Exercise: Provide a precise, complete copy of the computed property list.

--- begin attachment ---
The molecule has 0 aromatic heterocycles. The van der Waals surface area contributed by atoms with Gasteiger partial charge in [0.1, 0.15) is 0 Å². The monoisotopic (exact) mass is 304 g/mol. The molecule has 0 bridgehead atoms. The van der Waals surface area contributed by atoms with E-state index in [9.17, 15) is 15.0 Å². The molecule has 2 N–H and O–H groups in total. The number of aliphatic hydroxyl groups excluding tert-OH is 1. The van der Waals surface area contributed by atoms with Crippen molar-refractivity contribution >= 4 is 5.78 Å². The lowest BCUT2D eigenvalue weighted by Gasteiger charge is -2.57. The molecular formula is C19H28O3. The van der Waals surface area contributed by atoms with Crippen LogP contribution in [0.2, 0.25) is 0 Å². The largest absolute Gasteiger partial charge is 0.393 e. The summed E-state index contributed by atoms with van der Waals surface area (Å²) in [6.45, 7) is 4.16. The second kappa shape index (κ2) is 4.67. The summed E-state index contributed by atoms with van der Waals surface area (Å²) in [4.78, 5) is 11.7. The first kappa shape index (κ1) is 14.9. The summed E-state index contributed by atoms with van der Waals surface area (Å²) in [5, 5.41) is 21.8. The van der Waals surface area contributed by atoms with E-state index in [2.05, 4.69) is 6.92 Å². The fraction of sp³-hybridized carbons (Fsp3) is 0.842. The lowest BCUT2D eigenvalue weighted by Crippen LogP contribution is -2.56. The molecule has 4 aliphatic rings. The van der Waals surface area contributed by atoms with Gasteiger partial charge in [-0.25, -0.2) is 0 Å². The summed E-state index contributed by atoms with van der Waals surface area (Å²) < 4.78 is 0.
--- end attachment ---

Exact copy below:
The molecule has 0 aromatic heterocycles. The van der Waals surface area contributed by atoms with Gasteiger partial charge in [0.1, 0.15) is 0 Å². The monoisotopic (exact) mass is 304 g/mol. The molecule has 0 bridgehead atoms. The van der Waals surface area contributed by atoms with E-state index in [9.17, 15) is 15.0 Å². The molecule has 2 N–H and O–H groups in total. The number of aliphatic hydroxyl groups excluding tert-OH is 1. The van der Waals surface area contributed by atoms with Crippen molar-refractivity contribution >= 4 is 5.78 Å². The lowest BCUT2D eigenvalue weighted by Gasteiger charge is -2.57. The molecular formula is C19H28O3. The van der Waals surface area contributed by atoms with Crippen LogP contribution in [0.2, 0.25) is 0 Å². The largest absolute Gasteiger partial charge is 0.393 e. The summed E-state index contributed by atoms with van der Waals surface area (Å²) in [6.45, 7) is 4.16. The second kappa shape index (κ2) is 4.67. The summed E-state index contributed by atoms with van der Waals surface area (Å²) in [4.78, 5) is 11.7. The first kappa shape index (κ1) is 14.9. The summed E-state index contributed by atoms with van der Waals surface area (Å²) in [5, 5.41) is 21.8. The van der Waals surface area contributed by atoms with E-state index in [2.05, 4.69) is 6.92 Å². The fraction of sp³-hybridized carbons (Fsp3) is 0.842. The lowest BCUT2D eigenvalue weighted by Crippen LogP contribution is -2.56. The molecule has 4 aliphatic rings. The van der Waals surface area contributed by atoms with Gasteiger partial charge in [-0.25, -0.2) is 0 Å². The summed E-state index contributed by atoms with van der Waals surface area (Å²) < 4.78 is 0.